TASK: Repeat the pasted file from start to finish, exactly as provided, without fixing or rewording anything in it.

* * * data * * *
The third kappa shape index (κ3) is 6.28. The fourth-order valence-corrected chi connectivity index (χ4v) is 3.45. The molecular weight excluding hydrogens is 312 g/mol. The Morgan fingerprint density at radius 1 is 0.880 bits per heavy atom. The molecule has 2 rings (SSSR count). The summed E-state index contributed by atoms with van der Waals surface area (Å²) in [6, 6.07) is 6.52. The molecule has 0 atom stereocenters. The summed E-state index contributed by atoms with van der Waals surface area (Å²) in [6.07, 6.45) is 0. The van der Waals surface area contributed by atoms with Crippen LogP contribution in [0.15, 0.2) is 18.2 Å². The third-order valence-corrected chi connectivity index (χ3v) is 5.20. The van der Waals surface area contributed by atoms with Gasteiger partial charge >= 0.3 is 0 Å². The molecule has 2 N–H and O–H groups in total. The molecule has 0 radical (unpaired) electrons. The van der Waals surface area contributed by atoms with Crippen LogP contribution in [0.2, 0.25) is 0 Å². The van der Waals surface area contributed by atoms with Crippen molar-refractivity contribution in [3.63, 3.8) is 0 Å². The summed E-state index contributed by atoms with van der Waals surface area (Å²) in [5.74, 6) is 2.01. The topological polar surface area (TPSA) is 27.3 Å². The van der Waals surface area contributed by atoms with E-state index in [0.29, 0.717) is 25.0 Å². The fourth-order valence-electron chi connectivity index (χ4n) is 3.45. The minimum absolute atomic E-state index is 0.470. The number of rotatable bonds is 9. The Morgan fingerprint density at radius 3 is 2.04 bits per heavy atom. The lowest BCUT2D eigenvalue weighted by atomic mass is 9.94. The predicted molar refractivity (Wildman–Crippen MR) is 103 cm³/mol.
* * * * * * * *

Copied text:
The third kappa shape index (κ3) is 6.28. The fourth-order valence-corrected chi connectivity index (χ4v) is 3.45. The molecular weight excluding hydrogens is 312 g/mol. The Morgan fingerprint density at radius 1 is 0.880 bits per heavy atom. The molecule has 2 rings (SSSR count). The summed E-state index contributed by atoms with van der Waals surface area (Å²) in [6, 6.07) is 6.52. The molecule has 0 atom stereocenters. The summed E-state index contributed by atoms with van der Waals surface area (Å²) in [6.07, 6.45) is 0. The van der Waals surface area contributed by atoms with Crippen LogP contribution in [0.15, 0.2) is 18.2 Å². The third-order valence-corrected chi connectivity index (χ3v) is 5.20. The van der Waals surface area contributed by atoms with Gasteiger partial charge >= 0.3 is 0 Å². The molecule has 2 N–H and O–H groups in total. The molecule has 0 radical (unpaired) electrons. The van der Waals surface area contributed by atoms with Crippen LogP contribution in [0.2, 0.25) is 0 Å². The van der Waals surface area contributed by atoms with Crippen molar-refractivity contribution in [3.63, 3.8) is 0 Å². The summed E-state index contributed by atoms with van der Waals surface area (Å²) in [5.74, 6) is 2.01. The topological polar surface area (TPSA) is 27.3 Å². The van der Waals surface area contributed by atoms with E-state index in [0.29, 0.717) is 25.0 Å². The fourth-order valence-electron chi connectivity index (χ4n) is 3.45. The minimum absolute atomic E-state index is 0.470. The number of rotatable bonds is 9. The Morgan fingerprint density at radius 3 is 2.04 bits per heavy atom. The lowest BCUT2D eigenvalue weighted by atomic mass is 9.94. The predicted molar refractivity (Wildman–Crippen MR) is 103 cm³/mol.